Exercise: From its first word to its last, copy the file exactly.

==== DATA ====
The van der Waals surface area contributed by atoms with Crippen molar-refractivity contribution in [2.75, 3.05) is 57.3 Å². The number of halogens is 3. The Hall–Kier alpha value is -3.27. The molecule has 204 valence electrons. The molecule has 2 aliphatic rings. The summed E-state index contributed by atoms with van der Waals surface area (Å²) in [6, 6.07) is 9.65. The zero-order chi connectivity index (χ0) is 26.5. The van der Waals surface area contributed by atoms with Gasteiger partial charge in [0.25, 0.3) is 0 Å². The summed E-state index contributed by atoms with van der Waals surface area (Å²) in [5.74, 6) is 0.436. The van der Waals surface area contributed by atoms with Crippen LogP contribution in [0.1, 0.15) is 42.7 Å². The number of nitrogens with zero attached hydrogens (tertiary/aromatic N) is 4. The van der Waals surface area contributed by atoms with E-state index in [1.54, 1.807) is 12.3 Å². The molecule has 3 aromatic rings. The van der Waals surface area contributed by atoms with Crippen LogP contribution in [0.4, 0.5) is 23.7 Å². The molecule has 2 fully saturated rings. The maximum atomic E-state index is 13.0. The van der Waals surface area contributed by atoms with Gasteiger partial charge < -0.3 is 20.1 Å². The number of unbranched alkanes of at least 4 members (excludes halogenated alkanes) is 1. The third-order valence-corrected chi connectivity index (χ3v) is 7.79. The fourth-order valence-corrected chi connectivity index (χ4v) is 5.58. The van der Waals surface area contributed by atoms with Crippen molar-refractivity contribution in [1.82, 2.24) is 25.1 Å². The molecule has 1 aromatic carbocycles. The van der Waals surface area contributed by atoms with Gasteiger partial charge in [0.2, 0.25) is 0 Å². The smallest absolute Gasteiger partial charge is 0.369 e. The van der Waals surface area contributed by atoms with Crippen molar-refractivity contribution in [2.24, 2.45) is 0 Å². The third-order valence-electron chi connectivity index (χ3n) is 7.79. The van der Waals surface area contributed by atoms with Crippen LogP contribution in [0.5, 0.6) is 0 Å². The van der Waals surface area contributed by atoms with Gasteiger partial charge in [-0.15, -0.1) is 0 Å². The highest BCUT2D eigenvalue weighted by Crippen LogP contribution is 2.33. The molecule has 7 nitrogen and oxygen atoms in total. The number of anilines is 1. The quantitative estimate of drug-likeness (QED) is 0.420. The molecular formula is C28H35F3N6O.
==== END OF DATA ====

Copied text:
The van der Waals surface area contributed by atoms with Crippen molar-refractivity contribution in [2.75, 3.05) is 57.3 Å². The number of halogens is 3. The Hall–Kier alpha value is -3.27. The molecule has 204 valence electrons. The molecule has 2 aliphatic rings. The summed E-state index contributed by atoms with van der Waals surface area (Å²) in [6, 6.07) is 9.65. The zero-order chi connectivity index (χ0) is 26.5. The van der Waals surface area contributed by atoms with Gasteiger partial charge in [0.25, 0.3) is 0 Å². The summed E-state index contributed by atoms with van der Waals surface area (Å²) in [5.74, 6) is 0.436. The van der Waals surface area contributed by atoms with Crippen LogP contribution in [0.1, 0.15) is 42.7 Å². The number of nitrogens with zero attached hydrogens (tertiary/aromatic N) is 4. The van der Waals surface area contributed by atoms with E-state index in [1.54, 1.807) is 12.3 Å². The molecule has 3 aromatic rings. The van der Waals surface area contributed by atoms with Crippen LogP contribution in [0.4, 0.5) is 23.7 Å². The molecule has 2 fully saturated rings. The maximum atomic E-state index is 13.0. The van der Waals surface area contributed by atoms with Gasteiger partial charge < -0.3 is 20.1 Å². The number of unbranched alkanes of at least 4 members (excludes halogenated alkanes) is 1. The third-order valence-corrected chi connectivity index (χ3v) is 7.79. The fourth-order valence-corrected chi connectivity index (χ4v) is 5.58. The van der Waals surface area contributed by atoms with Crippen molar-refractivity contribution in [1.82, 2.24) is 25.1 Å². The molecule has 1 aromatic carbocycles. The van der Waals surface area contributed by atoms with Gasteiger partial charge in [0.2, 0.25) is 0 Å². The smallest absolute Gasteiger partial charge is 0.369 e. The van der Waals surface area contributed by atoms with Crippen molar-refractivity contribution in [2.24, 2.45) is 0 Å². The third-order valence-electron chi connectivity index (χ3n) is 7.79. The van der Waals surface area contributed by atoms with Crippen LogP contribution in [0.5, 0.6) is 0 Å². The van der Waals surface area contributed by atoms with Gasteiger partial charge in [-0.15, -0.1) is 0 Å². The highest BCUT2D eigenvalue weighted by Crippen LogP contribution is 2.33. The molecule has 7 nitrogen and oxygen atoms in total. The number of anilines is 1. The quantitative estimate of drug-likeness (QED) is 0.420. The molecular formula is C28H35F3N6O.